Masters 2021: Tyler Strafaci’s family history has him thinking positive at Augusta

By Langston Frazier  

Tyler Strafaci . Hunter Martin

Tyler Strafaci never met his grandfather, Frank, who passed away before he was born. But the 22-year-old from Davie, Fla., has enjoyed following in the family patriarch’s golf footsteps the past nine months. First, Tyler won the North & South Amateur title last July at Pinehurst No. 2, as did Frank in 1938 and 1939. Then it was winning a USGA championship, Tyler taking the U.S. Amateur title at Bandon Dunes in August after Frank won the U.S. Amateur Public Links in 1935.

And this week, Tyler will be doing it again when he competes in the 85th Masters, a tournament that Frank played in twice, in 1938 and 1950.
In the run-up to this week’s event, Tyler learned a bit or two about Frank’s Augusta National history, including the fact that his grandfather actually withdrew from the 1938 tournament after three rounds. Frank was 15 shots off the lead and the North & South Amateur was coming up, so he decided instead to head north, where he’d go on to win the title.
“It just shows how different the tournament has changed over the years. If I did that, I don't think I would ever be invited back,” Tyler joked. “So, it's changed a lot. It's cool to see how it's gone through history and just the prestige of the event.”

No doubt, Strafaci won’t be leaving early this week, not with the realistic chance he has at claiming low amateur honours. Ordinarily as many as six amateurs qualify to compete in the Masters. But with the U.S. Mid-Amateur, Asia-Pacific Amateur and Latin America Amateur all canceled in 2020 due to COVID-19, the number in 2021 is down to three—Strafaci, U.S. Amateur runner-up Charles “Ollie” Osborne and British Amateur champion Joe Long. That matches 2008 as the fewest amateurs in the field in any one year.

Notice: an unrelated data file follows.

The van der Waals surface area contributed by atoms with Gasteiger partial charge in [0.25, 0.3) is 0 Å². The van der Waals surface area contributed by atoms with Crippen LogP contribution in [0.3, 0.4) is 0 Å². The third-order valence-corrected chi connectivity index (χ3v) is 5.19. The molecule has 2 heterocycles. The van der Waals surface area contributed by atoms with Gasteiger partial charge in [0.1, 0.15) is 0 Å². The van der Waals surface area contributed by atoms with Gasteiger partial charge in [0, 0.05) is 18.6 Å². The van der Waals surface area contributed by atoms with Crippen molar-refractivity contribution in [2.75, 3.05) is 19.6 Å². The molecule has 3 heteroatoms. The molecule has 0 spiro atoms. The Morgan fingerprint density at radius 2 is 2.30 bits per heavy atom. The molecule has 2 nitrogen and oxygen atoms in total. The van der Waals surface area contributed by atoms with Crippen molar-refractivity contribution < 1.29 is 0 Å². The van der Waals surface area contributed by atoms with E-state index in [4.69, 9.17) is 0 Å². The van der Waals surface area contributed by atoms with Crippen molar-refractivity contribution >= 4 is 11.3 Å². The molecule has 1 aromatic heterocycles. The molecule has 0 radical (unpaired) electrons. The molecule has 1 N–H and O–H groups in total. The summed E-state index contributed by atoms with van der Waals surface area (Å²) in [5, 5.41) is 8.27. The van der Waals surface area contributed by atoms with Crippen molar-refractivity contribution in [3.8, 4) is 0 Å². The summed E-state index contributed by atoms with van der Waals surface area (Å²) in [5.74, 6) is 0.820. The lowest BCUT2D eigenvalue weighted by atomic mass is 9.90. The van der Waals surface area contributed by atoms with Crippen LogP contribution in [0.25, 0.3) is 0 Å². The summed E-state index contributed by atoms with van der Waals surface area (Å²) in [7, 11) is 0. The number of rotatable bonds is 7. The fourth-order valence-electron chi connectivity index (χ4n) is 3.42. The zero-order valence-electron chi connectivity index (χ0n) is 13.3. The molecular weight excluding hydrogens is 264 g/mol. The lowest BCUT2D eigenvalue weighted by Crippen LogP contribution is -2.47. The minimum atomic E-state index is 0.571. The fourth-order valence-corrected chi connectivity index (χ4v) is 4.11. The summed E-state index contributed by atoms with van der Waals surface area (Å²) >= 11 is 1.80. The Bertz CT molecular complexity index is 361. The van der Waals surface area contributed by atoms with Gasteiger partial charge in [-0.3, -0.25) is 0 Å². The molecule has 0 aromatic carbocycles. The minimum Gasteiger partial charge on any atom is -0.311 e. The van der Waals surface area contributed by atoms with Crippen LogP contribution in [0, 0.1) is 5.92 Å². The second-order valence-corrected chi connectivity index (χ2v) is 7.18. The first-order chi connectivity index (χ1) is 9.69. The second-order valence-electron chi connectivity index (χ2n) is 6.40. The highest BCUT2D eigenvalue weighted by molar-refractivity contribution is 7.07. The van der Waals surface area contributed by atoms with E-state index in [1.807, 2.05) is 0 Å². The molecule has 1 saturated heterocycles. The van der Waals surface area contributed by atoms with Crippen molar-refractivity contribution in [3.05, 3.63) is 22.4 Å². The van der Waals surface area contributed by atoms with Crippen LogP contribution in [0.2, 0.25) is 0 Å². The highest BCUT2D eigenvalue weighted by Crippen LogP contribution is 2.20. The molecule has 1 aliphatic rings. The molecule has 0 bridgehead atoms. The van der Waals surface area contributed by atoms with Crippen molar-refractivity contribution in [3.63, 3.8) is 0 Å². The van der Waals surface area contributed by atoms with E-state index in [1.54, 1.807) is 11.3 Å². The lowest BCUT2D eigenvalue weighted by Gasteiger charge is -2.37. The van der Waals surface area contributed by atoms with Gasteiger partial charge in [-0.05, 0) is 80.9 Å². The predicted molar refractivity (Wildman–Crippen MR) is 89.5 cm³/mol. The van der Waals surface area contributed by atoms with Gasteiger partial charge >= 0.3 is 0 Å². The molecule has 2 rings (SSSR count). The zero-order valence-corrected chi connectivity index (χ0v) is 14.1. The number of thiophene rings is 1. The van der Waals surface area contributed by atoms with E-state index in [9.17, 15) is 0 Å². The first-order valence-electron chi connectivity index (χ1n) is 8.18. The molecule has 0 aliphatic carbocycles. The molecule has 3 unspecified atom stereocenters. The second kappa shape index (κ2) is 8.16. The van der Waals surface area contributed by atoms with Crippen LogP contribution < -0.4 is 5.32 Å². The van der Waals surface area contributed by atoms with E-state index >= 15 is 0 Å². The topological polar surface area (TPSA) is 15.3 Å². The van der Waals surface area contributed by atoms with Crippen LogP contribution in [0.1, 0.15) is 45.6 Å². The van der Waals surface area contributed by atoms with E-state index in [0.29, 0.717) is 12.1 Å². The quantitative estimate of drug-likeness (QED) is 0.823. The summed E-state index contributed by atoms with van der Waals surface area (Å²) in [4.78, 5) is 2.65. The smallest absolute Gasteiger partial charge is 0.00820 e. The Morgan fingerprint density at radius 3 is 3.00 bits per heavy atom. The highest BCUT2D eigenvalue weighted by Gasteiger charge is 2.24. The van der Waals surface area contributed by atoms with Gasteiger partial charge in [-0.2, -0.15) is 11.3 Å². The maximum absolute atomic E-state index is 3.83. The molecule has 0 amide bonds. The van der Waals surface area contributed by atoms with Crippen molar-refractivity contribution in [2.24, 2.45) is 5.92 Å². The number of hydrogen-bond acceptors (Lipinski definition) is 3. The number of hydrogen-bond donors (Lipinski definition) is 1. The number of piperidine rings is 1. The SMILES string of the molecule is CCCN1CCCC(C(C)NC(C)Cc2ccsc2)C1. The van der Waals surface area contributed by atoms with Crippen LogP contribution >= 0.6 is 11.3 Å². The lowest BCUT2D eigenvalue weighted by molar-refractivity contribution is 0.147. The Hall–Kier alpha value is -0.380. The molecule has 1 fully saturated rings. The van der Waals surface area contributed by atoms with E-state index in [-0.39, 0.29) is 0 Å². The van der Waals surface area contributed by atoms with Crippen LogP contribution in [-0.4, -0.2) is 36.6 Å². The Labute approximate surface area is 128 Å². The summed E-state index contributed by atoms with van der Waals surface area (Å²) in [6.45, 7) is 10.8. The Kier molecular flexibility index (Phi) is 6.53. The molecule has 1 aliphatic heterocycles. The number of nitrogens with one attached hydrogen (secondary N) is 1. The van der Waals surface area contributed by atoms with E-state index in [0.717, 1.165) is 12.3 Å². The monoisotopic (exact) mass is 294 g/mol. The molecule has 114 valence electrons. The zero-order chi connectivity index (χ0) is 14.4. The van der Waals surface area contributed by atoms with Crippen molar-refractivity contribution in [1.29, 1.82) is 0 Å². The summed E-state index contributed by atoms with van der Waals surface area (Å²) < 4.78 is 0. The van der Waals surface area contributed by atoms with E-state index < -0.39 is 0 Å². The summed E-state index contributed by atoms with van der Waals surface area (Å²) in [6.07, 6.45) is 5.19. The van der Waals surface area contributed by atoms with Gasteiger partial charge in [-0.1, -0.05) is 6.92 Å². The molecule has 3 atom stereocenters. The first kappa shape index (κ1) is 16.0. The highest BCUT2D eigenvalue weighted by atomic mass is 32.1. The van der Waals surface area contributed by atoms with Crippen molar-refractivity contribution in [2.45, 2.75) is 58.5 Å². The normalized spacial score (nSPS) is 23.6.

Should Strafaci pull it out, he’d follow in the footsteps of his college roommate at Georgia Tech, Andy Ogletree, who was the low amateur at last November’s Masters. Strafaci wrapped up his college career last year and played in a pair of PGA Tour events this spring in advance of the Masters. He’ll admittedly have to overcome his nerves as he begins play on Thursday, teeing it up in the traditional pairing with reigning Masters champion Dustin Johnson. Strafaci sheepishly introduced himself to DJ in the last few days, getting the formal greetings out of the way. “He’s a very nice guy, very welcoming,” Strafaci said.


By Steve Dykes

Strafaci poses with the Havemeyer Trophy after winning the U.S. Amateur at Bandon Dunes last August.

To handle his emotions, Strafaci will lean on another family member who’s been a significant golf influence in his life, his father Frank Jr., who caddied for him in his two big wins last summer and will serve as Tyler’s swing coach this week. “I needed support and need him there for me because it's going to be a nerve-wracking week just being in an uncomfortable situation, but I'm looking forward to it,” Strafaci said. “I’m glad he’s here to be by my side and we’re going to have fun.”

Part of that is soaking up the amateur experiences at Augusta, including staying at the Crow’s Nest, a picture of which Tyler hung in his room when he was around 10.

Having gone to school a little more than two hours away, at the alma mater of Augusta National co-founder Bobby Jones, Strafaci has had the benefit of playing the course a few times before. He thinks that can help, as will the fact he’s trying to keep expectations to a minimum.

“I’m an amateur. That’s a great thing about the Masters. Me, Joe Long and Ollie, we’re going to have a great opportunity to just compete and have fun with nothing to lose.” Strafaci said. He hopes a clear mind and healthy body will serve him well this week. “I'm hitting it really good. … So, there's no excuses for playing bad golf this week.”

Strafaci knows his amateur career will soon be coming to an end, likely after playing for the U.S. at the Walker Cup in May. (His spot in the U.S. Open for winning the U.S. Amateur is not predicated on remaining an amateur for the championship.) But there’s work to do before then.

“I'm looking forward to that.” Strafaci said. “That will be a great send-off into professional golf … just have fun with the teams, make friendships, and try to win that thing.”


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